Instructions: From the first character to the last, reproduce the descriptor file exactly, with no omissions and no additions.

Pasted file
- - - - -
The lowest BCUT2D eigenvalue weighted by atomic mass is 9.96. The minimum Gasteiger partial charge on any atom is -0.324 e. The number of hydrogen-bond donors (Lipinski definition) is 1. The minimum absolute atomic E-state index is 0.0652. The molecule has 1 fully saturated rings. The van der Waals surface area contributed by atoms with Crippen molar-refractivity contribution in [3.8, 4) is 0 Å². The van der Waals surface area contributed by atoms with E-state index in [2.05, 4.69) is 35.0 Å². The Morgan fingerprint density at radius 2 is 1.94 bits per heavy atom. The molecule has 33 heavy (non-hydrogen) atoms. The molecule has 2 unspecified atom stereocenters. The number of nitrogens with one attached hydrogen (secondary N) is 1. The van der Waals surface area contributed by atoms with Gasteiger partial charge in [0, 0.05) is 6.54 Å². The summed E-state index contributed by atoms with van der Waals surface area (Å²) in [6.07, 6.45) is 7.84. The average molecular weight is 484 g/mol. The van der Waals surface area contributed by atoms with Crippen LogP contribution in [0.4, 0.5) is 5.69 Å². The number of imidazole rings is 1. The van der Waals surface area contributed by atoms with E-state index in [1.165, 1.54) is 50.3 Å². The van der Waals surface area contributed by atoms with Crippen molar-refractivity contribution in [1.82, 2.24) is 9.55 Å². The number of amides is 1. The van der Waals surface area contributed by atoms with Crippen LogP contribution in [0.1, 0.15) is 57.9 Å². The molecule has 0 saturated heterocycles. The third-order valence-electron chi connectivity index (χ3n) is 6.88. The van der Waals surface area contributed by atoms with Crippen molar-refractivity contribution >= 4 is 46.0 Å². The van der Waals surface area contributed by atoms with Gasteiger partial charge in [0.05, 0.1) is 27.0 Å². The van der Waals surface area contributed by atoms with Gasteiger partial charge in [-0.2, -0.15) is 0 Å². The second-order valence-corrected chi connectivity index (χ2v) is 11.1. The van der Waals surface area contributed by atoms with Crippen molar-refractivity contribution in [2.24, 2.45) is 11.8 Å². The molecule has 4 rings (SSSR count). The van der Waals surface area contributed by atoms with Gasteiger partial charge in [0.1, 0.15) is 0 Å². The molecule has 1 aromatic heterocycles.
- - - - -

The lowest BCUT2D eigenvalue weighted by atomic mass is 9.96. The minimum Gasteiger partial charge on any atom is -0.324 e. The number of hydrogen-bond donors (Lipinski definition) is 1. The minimum absolute atomic E-state index is 0.0652. The molecule has 1 fully saturated rings. The van der Waals surface area contributed by atoms with Crippen molar-refractivity contribution in [3.8, 4) is 0 Å². The van der Waals surface area contributed by atoms with E-state index in [2.05, 4.69) is 35.0 Å². The Morgan fingerprint density at radius 2 is 1.94 bits per heavy atom. The molecule has 33 heavy (non-hydrogen) atoms. The molecule has 2 unspecified atom stereocenters. The number of nitrogens with one attached hydrogen (secondary N) is 1. The van der Waals surface area contributed by atoms with Gasteiger partial charge in [0, 0.05) is 6.54 Å². The summed E-state index contributed by atoms with van der Waals surface area (Å²) in [6.07, 6.45) is 7.84. The average molecular weight is 484 g/mol. The van der Waals surface area contributed by atoms with Crippen LogP contribution in [0.4, 0.5) is 5.69 Å². The number of imidazole rings is 1. The van der Waals surface area contributed by atoms with E-state index in [1.165, 1.54) is 50.3 Å². The van der Waals surface area contributed by atoms with Crippen molar-refractivity contribution in [1.82, 2.24) is 9.55 Å². The number of amides is 1. The van der Waals surface area contributed by atoms with Crippen LogP contribution in [0.1, 0.15) is 57.9 Å². The molecule has 0 saturated heterocycles. The third-order valence-electron chi connectivity index (χ3n) is 6.88. The van der Waals surface area contributed by atoms with Crippen molar-refractivity contribution >= 4 is 46.0 Å². The van der Waals surface area contributed by atoms with Gasteiger partial charge in [0.05, 0.1) is 27.0 Å². The van der Waals surface area contributed by atoms with Gasteiger partial charge in [-0.2, -0.15) is 0 Å². The second-order valence-corrected chi connectivity index (χ2v) is 11.1. The van der Waals surface area contributed by atoms with Crippen molar-refractivity contribution in [2.24, 2.45) is 11.8 Å². The molecule has 4 rings (SSSR count). The van der Waals surface area contributed by atoms with Gasteiger partial charge in [0.1, 0.15) is 0 Å². The molecule has 1 aromatic heterocycles.